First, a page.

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Figure 4: Addition of Galgp restores binding of M. avium by CD43−/− Mφ. (A) M. avium were incubated for varying times with CD43−/− Mφ in the absence (○) and presence (⋄) of 100 μg/ml Galgp. Bacteria/cell ratio was 2:1. The Mφ were harvested and extensively washed, and adherent bacteria were quantified. The binding of M. avium to CD43+/+ Mφ in the absence of Galgp is shown for comparison (•, dashed lines). (B) M. avium at varying bacteria/cell ratios as indicated were incubated with CD43−/− Mφ for 4 h in the absence (○) and presence (⋄) of 100 μg/ml Galgp. Shown are mean values ± SEM for three mice of each group. The number of mycobacteria associated with CD43−/− Mφ in the presence and absence of 100 μg/ml Galgp was significantly different in all conditions (P < 0.0001). Comparable effects of Galgp addition were observed in two additional experiments. Galgp at 200 μg/ml produced similar results (data not shown).

Mentions: The extracellular mucin region of CD43 was identified as a normal component of human plasma, given the name Galgp, and isolated 17. We reasoned that if CD43 functions as a receptor for mycobacteria, addition of soluble extracellular CD43 to wild-type Mφ might abrogate mycobacterial binding by competing with cell surface CD43. However, addition of Galgp to CD43+/+ Mφ resulted in enhanced mycobacterial binding (not shown). More importantly, addition of 100 μg/ml Galgp to CD43−/− Mφ at the time of infection restored the time-dependent (Fig. 4 A) and bacterial dose–dependent (Fig. 4 B) association of M. avium with CD43−/− Mφ. Restoration of M. avium binding to CD43−/− Mφ by Galgp (100 μg/ml) was also seen when the cells were evaluated by acid-fast staining (data not shown). These findings suggest that Mφ CD43, rather than serving as a receptor for mycobacteria, functions by promoting or stabilizing binding or uptake of mycobacteria.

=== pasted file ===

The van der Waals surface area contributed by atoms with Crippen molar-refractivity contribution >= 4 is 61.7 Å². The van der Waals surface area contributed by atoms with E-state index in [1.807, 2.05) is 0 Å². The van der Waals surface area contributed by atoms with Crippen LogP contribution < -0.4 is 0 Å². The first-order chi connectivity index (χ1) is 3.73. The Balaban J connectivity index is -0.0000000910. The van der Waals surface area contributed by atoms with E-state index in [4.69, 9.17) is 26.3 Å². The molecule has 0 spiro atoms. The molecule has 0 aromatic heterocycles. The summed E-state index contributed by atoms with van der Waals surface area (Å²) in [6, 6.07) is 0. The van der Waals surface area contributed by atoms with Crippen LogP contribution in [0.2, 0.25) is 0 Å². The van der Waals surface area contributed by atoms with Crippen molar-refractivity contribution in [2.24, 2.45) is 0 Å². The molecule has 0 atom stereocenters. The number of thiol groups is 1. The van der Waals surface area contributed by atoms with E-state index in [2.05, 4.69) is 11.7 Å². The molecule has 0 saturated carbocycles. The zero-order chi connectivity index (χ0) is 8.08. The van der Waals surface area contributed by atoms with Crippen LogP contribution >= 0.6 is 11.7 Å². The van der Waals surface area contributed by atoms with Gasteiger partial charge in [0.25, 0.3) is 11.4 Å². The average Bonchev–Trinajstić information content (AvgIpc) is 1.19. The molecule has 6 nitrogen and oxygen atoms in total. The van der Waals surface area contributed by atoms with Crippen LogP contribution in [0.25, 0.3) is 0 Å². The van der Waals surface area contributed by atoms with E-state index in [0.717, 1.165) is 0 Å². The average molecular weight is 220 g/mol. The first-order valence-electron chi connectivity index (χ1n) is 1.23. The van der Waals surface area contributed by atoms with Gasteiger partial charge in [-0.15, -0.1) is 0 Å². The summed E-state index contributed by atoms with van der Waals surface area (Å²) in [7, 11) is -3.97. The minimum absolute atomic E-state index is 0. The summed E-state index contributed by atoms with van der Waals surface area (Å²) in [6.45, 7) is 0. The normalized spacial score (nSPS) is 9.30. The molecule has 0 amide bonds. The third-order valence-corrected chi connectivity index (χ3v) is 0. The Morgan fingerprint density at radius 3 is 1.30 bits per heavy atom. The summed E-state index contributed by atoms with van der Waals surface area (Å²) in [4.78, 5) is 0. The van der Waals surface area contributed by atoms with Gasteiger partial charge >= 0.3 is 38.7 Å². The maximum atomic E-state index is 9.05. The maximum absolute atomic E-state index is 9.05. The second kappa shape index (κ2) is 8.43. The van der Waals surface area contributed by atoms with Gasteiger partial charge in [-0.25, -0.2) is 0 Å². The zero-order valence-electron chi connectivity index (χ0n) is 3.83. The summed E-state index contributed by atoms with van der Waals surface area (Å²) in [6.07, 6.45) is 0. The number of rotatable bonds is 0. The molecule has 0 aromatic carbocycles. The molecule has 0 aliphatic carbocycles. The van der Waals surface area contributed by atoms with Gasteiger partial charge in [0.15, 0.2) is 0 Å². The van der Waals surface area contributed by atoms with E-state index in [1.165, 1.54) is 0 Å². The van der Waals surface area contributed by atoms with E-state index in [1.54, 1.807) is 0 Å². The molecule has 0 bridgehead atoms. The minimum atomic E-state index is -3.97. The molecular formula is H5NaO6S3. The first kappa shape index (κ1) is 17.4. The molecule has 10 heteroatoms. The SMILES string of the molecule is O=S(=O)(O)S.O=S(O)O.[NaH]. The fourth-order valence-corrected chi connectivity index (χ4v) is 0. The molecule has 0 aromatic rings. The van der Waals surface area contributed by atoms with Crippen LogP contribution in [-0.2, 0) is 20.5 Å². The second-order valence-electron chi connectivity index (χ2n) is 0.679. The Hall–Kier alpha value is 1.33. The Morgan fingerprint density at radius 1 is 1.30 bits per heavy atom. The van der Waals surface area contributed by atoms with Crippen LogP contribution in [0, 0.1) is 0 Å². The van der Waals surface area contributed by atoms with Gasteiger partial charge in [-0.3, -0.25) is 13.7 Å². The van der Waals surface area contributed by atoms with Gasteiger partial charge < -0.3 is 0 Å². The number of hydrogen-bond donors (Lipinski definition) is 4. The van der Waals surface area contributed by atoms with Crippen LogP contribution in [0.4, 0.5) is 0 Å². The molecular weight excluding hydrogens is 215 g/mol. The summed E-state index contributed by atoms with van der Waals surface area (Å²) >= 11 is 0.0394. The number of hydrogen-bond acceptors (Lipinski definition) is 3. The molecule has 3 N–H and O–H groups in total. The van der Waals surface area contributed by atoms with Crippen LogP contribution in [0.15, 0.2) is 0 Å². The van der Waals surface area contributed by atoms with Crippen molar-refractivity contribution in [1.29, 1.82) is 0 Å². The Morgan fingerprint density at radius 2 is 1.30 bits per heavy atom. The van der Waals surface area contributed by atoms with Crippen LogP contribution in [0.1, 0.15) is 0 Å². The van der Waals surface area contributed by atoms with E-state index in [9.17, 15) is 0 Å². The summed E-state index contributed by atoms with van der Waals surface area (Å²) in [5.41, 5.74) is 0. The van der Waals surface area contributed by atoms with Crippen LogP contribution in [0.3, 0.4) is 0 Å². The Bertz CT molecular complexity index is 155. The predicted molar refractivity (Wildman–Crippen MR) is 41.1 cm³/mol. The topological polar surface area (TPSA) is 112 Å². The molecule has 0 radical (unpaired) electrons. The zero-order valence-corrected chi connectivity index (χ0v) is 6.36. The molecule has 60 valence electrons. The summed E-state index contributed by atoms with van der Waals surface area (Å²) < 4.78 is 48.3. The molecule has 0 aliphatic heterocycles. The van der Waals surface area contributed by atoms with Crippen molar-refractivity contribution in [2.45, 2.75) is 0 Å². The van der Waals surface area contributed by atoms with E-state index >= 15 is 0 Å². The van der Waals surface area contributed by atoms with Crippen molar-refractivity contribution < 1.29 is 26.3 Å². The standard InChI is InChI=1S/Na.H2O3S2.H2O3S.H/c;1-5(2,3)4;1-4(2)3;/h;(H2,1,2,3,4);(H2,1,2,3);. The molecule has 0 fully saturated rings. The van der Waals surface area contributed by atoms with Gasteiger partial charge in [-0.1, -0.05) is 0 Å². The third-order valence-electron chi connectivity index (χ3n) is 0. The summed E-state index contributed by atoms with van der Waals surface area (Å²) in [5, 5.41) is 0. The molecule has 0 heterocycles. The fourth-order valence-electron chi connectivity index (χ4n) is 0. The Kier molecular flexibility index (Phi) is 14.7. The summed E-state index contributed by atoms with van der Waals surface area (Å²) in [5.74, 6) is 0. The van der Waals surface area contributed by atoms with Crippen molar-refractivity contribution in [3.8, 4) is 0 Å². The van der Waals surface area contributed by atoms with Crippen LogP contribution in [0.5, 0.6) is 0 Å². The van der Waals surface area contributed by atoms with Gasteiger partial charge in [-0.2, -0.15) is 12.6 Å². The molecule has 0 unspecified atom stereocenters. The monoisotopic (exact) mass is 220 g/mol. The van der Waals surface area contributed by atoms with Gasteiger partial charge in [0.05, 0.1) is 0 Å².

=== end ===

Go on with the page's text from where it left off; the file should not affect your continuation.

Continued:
A macrophage invasion mechanism for mycobacteria implicating the extracellular domain of CD43.

Fratazzi C, Manjunath N, Arbeit RD, Carini C, Gerken TA, Ardman B, Remold-O'Donnell E, Remold HG - J. Exp. Med. (2000)

Addition of Galgp restores binding of M. avium by CD43−/− Mφ. (A) M. avium were incubated for varying times with CD43−/− Mφ in the absence (○) and presence (⋄) of 100 μg/ml Galgp. Bacteria/cell ratio was 2:1. The Mφ were harvested and extensively washed, and adherent bacteria were quantified. The binding of M. avium to CD43+/+ Mφ in the absence of Galgp is shown for comparison (•, dashed lines). (B) M. avium at varying bacteria/cell ratios as indicated were incubated with CD43−/− Mφ for 4 h in the absence (○) and presence (⋄) of 100 μg/ml Galgp. Shown are mean values ± SEM for three mice of each group. The number of mycobacteria associated with CD43−/− Mφ in the presence and absence of 100 μg/ml Galgp was significantly different in all conditions (P < 0.0001). Comparable effects of Galgp addition were observed in two additional experiments. Galgp at 200 μg/ml produced similar results (data not shown).
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Related In: Results  -  Collection